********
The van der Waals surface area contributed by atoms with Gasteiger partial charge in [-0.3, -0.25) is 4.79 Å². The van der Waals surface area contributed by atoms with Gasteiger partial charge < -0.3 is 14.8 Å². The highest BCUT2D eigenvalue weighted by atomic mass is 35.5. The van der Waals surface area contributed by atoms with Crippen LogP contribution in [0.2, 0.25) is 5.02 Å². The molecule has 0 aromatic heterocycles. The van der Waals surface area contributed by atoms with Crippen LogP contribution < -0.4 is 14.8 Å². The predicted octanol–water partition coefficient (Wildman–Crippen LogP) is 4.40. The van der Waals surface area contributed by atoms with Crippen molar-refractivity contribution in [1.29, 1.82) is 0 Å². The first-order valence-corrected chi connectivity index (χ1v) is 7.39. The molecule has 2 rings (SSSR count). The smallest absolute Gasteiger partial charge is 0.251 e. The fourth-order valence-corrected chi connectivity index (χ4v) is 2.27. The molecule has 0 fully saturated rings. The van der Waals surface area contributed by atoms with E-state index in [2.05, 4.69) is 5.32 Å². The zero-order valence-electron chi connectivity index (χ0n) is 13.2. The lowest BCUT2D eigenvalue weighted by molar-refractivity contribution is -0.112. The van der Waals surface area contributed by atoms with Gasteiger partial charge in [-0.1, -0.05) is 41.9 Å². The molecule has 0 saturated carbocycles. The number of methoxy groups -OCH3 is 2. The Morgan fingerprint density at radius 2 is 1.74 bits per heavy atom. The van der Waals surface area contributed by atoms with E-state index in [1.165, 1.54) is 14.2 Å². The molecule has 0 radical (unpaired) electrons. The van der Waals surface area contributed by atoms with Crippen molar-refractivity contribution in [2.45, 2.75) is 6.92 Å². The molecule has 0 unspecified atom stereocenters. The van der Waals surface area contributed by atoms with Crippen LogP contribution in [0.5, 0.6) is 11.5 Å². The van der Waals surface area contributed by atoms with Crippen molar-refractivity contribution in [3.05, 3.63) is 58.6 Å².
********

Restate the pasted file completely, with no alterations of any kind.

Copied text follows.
The van der Waals surface area contributed by atoms with Gasteiger partial charge in [-0.3, -0.25) is 4.79 Å². The van der Waals surface area contributed by atoms with Gasteiger partial charge < -0.3 is 14.8 Å². The highest BCUT2D eigenvalue weighted by atomic mass is 35.5. The van der Waals surface area contributed by atoms with Crippen LogP contribution in [0.2, 0.25) is 5.02 Å². The molecule has 0 aromatic heterocycles. The van der Waals surface area contributed by atoms with Crippen LogP contribution < -0.4 is 14.8 Å². The predicted octanol–water partition coefficient (Wildman–Crippen LogP) is 4.40. The van der Waals surface area contributed by atoms with Crippen molar-refractivity contribution in [1.29, 1.82) is 0 Å². The first-order valence-corrected chi connectivity index (χ1v) is 7.39. The molecule has 2 rings (SSSR count). The smallest absolute Gasteiger partial charge is 0.251 e. The fourth-order valence-corrected chi connectivity index (χ4v) is 2.27. The molecule has 0 fully saturated rings. The van der Waals surface area contributed by atoms with E-state index in [2.05, 4.69) is 5.32 Å². The zero-order valence-electron chi connectivity index (χ0n) is 13.2. The lowest BCUT2D eigenvalue weighted by molar-refractivity contribution is -0.112. The van der Waals surface area contributed by atoms with Gasteiger partial charge in [-0.1, -0.05) is 41.9 Å². The molecule has 0 saturated carbocycles. The number of methoxy groups -OCH3 is 2. The Morgan fingerprint density at radius 2 is 1.74 bits per heavy atom. The van der Waals surface area contributed by atoms with E-state index in [1.165, 1.54) is 14.2 Å². The molecule has 0 radical (unpaired) electrons. The van der Waals surface area contributed by atoms with Crippen molar-refractivity contribution in [2.45, 2.75) is 6.92 Å². The molecule has 0 unspecified atom stereocenters. The van der Waals surface area contributed by atoms with Crippen LogP contribution in [0.5, 0.6) is 11.5 Å². The van der Waals surface area contributed by atoms with Crippen molar-refractivity contribution in [3.05, 3.63) is 58.6 Å².